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Terrorism & Security

US to stage simulated Iran missile attack after Sajjil-2 test

The Pentagon will simulate an Iran missile attack with an ICBM in January, addressing a threat that is as yet hypothetical. Iran tested a medium-range Sajjil-2 missile Wednesday.

By / December 17, 2009



The Pentagon will simulate an Iranian missile attack in a missile defense test next month, news reports said a day after Iran test-fired a Saijjil-2 medium-range missile. The launch of the Sajjil-2, which has a 1,200-mile range and is capable of reaching Israel and parts of Europe, hardened the West's resolve for sanctions on Iran's nuclear program.
 
Though the timing appears to be a coincidence, Time Magazine reports that the Department of Defense will simulate the launch of an Iranian intercontinental ballistic missile (ICBM) to test the ability of American interceptors in January. Previous missile defense tests have used fake North Korean missiles to test American defenses.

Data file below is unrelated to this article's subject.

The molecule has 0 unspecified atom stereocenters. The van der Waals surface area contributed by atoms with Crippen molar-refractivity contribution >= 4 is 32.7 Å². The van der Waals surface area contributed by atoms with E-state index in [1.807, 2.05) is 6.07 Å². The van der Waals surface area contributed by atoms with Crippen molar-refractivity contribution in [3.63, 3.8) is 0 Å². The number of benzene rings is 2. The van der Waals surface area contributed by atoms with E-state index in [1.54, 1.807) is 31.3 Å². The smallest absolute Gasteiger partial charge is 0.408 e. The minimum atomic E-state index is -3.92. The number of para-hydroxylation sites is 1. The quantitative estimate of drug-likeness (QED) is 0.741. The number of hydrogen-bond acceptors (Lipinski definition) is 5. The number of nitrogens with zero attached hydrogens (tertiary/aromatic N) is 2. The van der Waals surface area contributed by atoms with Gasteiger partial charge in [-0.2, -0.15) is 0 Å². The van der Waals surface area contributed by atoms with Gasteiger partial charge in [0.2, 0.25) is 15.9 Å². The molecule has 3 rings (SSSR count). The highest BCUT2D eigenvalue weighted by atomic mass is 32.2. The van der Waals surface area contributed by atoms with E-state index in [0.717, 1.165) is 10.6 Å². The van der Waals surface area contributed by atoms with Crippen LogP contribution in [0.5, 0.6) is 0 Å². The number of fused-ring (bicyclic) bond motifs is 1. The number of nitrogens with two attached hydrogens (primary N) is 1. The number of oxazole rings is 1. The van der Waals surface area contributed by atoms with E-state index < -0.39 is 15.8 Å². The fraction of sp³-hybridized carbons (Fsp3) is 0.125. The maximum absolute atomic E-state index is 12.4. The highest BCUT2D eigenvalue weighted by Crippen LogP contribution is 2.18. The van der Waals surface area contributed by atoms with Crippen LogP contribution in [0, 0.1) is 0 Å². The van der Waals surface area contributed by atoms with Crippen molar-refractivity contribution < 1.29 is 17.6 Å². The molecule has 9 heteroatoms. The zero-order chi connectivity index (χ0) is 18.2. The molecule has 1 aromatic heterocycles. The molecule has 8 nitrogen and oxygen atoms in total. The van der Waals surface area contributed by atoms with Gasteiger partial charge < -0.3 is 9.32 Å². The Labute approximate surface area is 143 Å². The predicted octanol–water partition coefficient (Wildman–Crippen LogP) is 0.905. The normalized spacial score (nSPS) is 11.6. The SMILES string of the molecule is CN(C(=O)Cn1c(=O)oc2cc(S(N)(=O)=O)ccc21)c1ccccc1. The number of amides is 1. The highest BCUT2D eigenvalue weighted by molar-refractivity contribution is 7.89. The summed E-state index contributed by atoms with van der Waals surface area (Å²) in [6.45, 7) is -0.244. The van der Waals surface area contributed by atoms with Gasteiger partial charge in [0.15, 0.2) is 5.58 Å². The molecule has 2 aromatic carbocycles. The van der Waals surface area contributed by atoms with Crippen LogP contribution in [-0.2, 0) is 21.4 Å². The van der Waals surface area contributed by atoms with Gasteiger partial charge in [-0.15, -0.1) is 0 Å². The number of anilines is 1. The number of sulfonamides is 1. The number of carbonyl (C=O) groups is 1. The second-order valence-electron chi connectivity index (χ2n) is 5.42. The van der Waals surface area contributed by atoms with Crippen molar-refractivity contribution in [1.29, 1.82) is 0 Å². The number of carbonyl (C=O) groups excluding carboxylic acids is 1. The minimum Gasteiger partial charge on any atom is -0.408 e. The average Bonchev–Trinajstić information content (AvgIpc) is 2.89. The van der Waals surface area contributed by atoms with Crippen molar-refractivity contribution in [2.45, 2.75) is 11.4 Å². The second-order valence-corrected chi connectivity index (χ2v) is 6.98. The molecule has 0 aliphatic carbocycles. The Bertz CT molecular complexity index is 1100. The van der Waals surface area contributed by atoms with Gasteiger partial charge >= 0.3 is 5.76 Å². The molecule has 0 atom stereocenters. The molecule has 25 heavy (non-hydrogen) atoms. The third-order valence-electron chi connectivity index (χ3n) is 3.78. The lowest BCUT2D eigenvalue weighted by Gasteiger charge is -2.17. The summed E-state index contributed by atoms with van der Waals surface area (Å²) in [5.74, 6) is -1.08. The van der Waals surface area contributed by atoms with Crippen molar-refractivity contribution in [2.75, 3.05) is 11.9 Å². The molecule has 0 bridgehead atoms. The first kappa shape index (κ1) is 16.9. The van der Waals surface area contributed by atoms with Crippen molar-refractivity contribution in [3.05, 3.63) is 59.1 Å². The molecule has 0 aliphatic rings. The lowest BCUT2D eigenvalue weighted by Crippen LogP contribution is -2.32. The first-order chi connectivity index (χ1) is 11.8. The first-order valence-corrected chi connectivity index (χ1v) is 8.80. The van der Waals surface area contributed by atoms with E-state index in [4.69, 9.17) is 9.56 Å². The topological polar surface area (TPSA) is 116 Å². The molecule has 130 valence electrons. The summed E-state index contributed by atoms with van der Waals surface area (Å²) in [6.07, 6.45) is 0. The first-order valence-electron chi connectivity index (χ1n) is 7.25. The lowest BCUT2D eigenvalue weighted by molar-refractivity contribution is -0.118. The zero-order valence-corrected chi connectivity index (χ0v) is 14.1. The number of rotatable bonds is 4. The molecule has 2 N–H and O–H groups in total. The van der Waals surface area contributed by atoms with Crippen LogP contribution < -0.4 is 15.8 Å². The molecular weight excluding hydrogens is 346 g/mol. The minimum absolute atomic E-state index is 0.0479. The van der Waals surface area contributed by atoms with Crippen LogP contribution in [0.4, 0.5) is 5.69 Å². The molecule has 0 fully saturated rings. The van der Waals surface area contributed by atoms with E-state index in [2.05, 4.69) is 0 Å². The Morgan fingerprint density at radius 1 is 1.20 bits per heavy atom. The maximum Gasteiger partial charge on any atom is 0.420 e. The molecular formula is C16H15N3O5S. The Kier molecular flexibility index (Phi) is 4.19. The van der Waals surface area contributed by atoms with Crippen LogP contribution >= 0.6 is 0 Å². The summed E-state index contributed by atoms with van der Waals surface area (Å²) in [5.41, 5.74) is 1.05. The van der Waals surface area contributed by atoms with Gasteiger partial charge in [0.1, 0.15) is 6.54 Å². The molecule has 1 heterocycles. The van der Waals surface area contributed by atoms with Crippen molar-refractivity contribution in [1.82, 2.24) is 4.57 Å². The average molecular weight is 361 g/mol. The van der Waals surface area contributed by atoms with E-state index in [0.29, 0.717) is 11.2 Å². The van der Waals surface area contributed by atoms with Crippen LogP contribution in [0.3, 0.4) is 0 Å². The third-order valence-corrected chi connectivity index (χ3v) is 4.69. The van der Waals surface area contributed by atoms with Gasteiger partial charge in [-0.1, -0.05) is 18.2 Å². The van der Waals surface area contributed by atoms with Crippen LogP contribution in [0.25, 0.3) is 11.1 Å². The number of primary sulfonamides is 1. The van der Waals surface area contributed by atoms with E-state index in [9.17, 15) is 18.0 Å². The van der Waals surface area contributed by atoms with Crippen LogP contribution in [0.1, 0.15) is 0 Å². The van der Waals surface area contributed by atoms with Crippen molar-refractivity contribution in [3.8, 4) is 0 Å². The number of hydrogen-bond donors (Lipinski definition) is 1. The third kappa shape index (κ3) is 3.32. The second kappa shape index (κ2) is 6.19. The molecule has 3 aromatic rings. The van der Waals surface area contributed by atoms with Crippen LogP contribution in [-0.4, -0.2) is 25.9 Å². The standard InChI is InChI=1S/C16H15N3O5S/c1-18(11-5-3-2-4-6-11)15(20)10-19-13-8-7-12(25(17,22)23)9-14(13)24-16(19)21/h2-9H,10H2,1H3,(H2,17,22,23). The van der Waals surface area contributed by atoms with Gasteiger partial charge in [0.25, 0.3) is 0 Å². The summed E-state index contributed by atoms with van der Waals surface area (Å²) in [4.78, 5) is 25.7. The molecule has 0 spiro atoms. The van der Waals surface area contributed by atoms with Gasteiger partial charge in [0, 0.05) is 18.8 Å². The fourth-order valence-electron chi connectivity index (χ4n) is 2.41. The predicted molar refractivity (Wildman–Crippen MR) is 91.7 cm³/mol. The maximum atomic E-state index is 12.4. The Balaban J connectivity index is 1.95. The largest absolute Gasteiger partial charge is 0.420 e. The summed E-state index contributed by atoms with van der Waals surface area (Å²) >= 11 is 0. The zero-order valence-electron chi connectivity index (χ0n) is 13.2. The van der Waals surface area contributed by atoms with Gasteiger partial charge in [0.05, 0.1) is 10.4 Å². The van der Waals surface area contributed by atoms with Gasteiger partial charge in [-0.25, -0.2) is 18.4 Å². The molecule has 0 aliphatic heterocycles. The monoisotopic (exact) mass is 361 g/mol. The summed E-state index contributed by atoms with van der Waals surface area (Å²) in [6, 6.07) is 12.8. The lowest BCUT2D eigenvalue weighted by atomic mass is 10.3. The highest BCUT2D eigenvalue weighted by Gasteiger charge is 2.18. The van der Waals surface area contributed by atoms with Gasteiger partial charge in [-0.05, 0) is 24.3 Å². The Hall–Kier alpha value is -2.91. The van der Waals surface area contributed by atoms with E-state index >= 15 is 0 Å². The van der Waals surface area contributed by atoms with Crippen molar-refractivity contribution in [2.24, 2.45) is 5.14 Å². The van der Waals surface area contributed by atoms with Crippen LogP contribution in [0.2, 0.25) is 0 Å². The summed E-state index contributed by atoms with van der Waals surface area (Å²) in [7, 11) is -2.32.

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The ICBM has a longer range than the Sajjil-2, and is as of now only a hypothetical threat from Iran. Due to the more pressing threat of missiles such as the Sajjil-2, the US earlier this year halted a proposed land-based missile defense system that would have protected against ICBMs in favor of a ship-based system for defending against shorter- and medium-range missiles.
 
The Christian Science Monitor reported Wednesday that Wednesday’s launch was the “latest twist in the strategic stand-off between Iran and the West, especially over its nuclear ambitions.” Iran has defied UN Security Council demands that it freeze uranium enrichment and has failed to provide a clear answer to a UN-backed nuclear deal in which much of Iran’s low-enriched uranium would be removed from the country in exchange for fuel for a research reactor. Tuesday the US House of Representatives voted to give President Barack Obama power to levy sanctions on Iran.
 
The missile launch also came amid new concern in the international community over Iran’s alleged accumulation of technical knowledge for building a nuclear weapon, reports the Associated Press.
 

Several U.S. officials familiar with the reportedly-secret Iranian technical document said that its authenticity has not been confirmed, but that it is part of a broader pattern of evidence suggesting Iran is laying groundwork to build a nuclear weapon. Iran has consistently insisted its nuclear program is for civilian purposes
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